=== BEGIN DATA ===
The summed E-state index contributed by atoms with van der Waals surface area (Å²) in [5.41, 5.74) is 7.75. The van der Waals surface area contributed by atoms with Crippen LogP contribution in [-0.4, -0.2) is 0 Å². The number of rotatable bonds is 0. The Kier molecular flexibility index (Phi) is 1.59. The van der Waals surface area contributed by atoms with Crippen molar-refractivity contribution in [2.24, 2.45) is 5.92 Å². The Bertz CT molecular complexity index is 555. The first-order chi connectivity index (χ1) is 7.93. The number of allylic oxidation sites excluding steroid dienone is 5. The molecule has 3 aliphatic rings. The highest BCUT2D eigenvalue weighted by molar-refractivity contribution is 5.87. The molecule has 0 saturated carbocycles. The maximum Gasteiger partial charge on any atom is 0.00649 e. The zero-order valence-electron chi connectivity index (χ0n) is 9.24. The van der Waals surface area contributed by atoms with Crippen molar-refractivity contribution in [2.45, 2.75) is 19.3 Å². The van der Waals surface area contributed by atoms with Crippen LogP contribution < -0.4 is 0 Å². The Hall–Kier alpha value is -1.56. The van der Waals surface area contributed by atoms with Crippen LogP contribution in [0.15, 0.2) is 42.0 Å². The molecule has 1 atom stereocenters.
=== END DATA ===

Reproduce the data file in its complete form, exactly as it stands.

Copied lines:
The summed E-state index contributed by atoms with van der Waals surface area (Å²) in [5.41, 5.74) is 7.75. The van der Waals surface area contributed by atoms with Crippen LogP contribution in [-0.4, -0.2) is 0 Å². The number of rotatable bonds is 0. The Kier molecular flexibility index (Phi) is 1.59. The van der Waals surface area contributed by atoms with Crippen molar-refractivity contribution in [2.24, 2.45) is 5.92 Å². The Bertz CT molecular complexity index is 555. The first-order chi connectivity index (χ1) is 7.93. The number of allylic oxidation sites excluding steroid dienone is 5. The molecule has 3 aliphatic rings. The highest BCUT2D eigenvalue weighted by molar-refractivity contribution is 5.87. The molecule has 0 saturated carbocycles. The maximum Gasteiger partial charge on any atom is 0.00649 e. The zero-order valence-electron chi connectivity index (χ0n) is 9.24. The van der Waals surface area contributed by atoms with Crippen molar-refractivity contribution in [2.45, 2.75) is 19.3 Å². The van der Waals surface area contributed by atoms with Crippen LogP contribution < -0.4 is 0 Å². The Hall–Kier alpha value is -1.56. The van der Waals surface area contributed by atoms with Crippen LogP contribution in [0.15, 0.2) is 42.0 Å². The molecule has 1 atom stereocenters.